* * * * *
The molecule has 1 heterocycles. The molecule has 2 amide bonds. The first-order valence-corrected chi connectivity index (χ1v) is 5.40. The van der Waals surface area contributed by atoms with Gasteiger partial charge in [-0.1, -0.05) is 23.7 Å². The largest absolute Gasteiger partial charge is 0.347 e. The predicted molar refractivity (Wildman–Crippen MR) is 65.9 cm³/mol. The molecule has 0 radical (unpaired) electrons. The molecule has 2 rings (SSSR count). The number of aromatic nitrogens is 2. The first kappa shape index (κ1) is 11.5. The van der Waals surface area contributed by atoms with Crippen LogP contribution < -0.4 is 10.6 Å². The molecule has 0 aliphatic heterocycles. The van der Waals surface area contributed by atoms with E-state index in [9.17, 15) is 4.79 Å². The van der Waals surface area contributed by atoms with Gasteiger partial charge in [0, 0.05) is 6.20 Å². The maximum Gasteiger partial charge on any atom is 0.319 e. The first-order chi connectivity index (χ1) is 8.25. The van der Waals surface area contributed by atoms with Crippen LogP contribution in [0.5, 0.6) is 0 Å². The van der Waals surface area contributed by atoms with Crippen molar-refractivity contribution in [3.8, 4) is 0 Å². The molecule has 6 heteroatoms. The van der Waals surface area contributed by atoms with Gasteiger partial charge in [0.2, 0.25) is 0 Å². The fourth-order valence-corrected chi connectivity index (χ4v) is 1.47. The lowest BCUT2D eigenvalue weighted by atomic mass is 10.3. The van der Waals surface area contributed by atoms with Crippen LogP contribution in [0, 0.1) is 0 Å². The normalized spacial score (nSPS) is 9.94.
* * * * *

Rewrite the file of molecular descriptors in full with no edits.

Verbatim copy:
The molecule has 1 heterocycles. The molecule has 2 amide bonds. The first-order valence-corrected chi connectivity index (χ1v) is 5.40. The van der Waals surface area contributed by atoms with Gasteiger partial charge in [-0.1, -0.05) is 23.7 Å². The largest absolute Gasteiger partial charge is 0.347 e. The predicted molar refractivity (Wildman–Crippen MR) is 65.9 cm³/mol. The molecule has 0 radical (unpaired) electrons. The molecule has 2 rings (SSSR count). The number of aromatic nitrogens is 2. The first kappa shape index (κ1) is 11.5. The van der Waals surface area contributed by atoms with Crippen LogP contribution < -0.4 is 10.6 Å². The molecule has 0 aliphatic heterocycles. The van der Waals surface area contributed by atoms with E-state index in [9.17, 15) is 4.79 Å². The van der Waals surface area contributed by atoms with Gasteiger partial charge in [0, 0.05) is 6.20 Å². The maximum Gasteiger partial charge on any atom is 0.319 e. The first-order chi connectivity index (χ1) is 8.25. The van der Waals surface area contributed by atoms with Crippen LogP contribution in [0.5, 0.6) is 0 Å². The van der Waals surface area contributed by atoms with Crippen molar-refractivity contribution in [3.8, 4) is 0 Å². The molecule has 6 heteroatoms. The van der Waals surface area contributed by atoms with Gasteiger partial charge in [0.2, 0.25) is 0 Å². The fourth-order valence-corrected chi connectivity index (χ4v) is 1.47. The lowest BCUT2D eigenvalue weighted by atomic mass is 10.3. The van der Waals surface area contributed by atoms with Crippen LogP contribution in [0, 0.1) is 0 Å². The normalized spacial score (nSPS) is 9.94.